Business

6 phrases that you need to stop saying in front of your employees

employees what not to say

An organization’s success depends on certain factors like productivity, a healthy relationship between the management and the employees, and work culture. We see instances where small communication mistakes ruin the internal work culture and brand image of the company in the long run. If you are holding a respectful position in your company, try to avoid certain phrases in front of your employees. Instead, uplift the morale and boost the confidence of your subordinates with appreciative and kind words to increase the productivity of the organization.

Here are a few phrases to avoid in the workplace:

“You are doing a good job but…”

It’s not at all a great idea to club criticism with an appreciation. If you make such a statement, your employee will hardly derive positivity from the compliment as the appreciation will go in vain due to the criticism. However, constructive criticism is important in order to have a competitive and result oriented workplace. So, instead of saying this, you can make two separate statements. The first one should highlight what your employee is doing successfully and show appreciation. The second one will focus on aspects which need some improvement. Remember, choosing the right words is very important.

“You need you to be like….”

Never compare an employee with someone else. This is often mistaken as favoritism and will create some unnecessary friction and reduce coherency at workplace. Instead of blindly comparing an employee with others, try to evaluate his or her performance in accordance with the company’s vision and goals.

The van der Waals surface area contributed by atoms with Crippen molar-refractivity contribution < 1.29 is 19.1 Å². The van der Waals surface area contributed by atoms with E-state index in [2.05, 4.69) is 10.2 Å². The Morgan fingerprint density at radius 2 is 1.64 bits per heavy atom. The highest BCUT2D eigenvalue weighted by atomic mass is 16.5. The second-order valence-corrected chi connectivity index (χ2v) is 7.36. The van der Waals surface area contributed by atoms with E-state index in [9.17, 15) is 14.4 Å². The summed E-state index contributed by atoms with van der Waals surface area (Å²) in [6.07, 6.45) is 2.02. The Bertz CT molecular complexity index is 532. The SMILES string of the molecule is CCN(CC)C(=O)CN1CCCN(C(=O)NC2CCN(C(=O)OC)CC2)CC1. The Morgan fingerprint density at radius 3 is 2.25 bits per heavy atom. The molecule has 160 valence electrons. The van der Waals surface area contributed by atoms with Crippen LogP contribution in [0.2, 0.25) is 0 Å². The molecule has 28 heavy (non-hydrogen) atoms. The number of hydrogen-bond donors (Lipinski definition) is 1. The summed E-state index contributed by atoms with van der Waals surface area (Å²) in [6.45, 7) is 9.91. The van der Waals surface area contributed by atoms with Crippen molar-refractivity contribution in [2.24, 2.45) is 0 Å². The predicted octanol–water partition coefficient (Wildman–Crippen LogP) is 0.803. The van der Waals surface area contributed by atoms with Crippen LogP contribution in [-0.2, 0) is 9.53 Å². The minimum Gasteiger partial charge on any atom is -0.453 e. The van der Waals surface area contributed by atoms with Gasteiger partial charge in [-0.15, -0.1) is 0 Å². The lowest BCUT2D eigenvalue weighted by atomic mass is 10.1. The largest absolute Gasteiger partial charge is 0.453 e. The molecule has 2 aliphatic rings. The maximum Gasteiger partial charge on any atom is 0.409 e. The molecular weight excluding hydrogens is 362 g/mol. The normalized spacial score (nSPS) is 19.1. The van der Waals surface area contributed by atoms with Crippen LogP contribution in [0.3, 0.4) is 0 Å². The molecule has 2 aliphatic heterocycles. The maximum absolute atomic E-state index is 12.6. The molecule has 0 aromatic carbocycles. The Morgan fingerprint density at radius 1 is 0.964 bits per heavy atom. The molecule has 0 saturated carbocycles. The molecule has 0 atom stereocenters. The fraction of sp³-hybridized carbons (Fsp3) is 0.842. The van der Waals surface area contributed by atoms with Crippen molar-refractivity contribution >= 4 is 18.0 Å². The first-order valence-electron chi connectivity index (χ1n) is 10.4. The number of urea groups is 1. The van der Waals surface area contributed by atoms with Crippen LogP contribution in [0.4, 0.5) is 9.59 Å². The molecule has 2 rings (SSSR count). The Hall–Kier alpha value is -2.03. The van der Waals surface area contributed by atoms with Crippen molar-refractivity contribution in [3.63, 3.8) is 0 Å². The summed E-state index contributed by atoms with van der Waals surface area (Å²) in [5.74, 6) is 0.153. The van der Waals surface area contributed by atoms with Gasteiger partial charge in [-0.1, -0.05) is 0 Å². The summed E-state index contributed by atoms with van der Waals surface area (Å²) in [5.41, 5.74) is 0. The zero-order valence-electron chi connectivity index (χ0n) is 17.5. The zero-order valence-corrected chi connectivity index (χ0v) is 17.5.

“I don’t want to listen to your problems.”

As an employer or boss, it’s your duty to listen your employee’s problems or issues with an open mind and a sense of good judgment. If you carefully listen to your employee’s problems, the person gets a feeling of belongingness to the place. Even if you cannot help or do not have a solution, this will strengthen the relationship between the employer and employee.

How do you feel about your performance?”

If you ask this question to your employee, you will get a perplexing answer. Your employees may think they’re doing well, but they don’t want to highlight their work. They expect you to appreciate them and recognize their hard work.  Such a statement may confuse them and impact productivity.

On the contrary, some employees may be aware of their mistakes or bad performance, but do not want to point it out themselves. They expect guidance and encouragement.

“I am paying you so listen what I am saying.”

You can’t expect productivity from your employees by misusing your power. If you consider yourself a leader, try to teach, inspire and motivate your employees instead of threatening them. This elevates your stature and can give you outstanding quality of work.

“I was here late last night, where were you?

You may need to stay in the office for a long time, but it does not mean that your employees will have to do the same and follow you. If you are expecting your employees to be on duty 24/7, this will lead to dissatisfaction and low morale. The expectation should be to complete and deliver high-quality work within deadlines and not to uselessly put in long hours.

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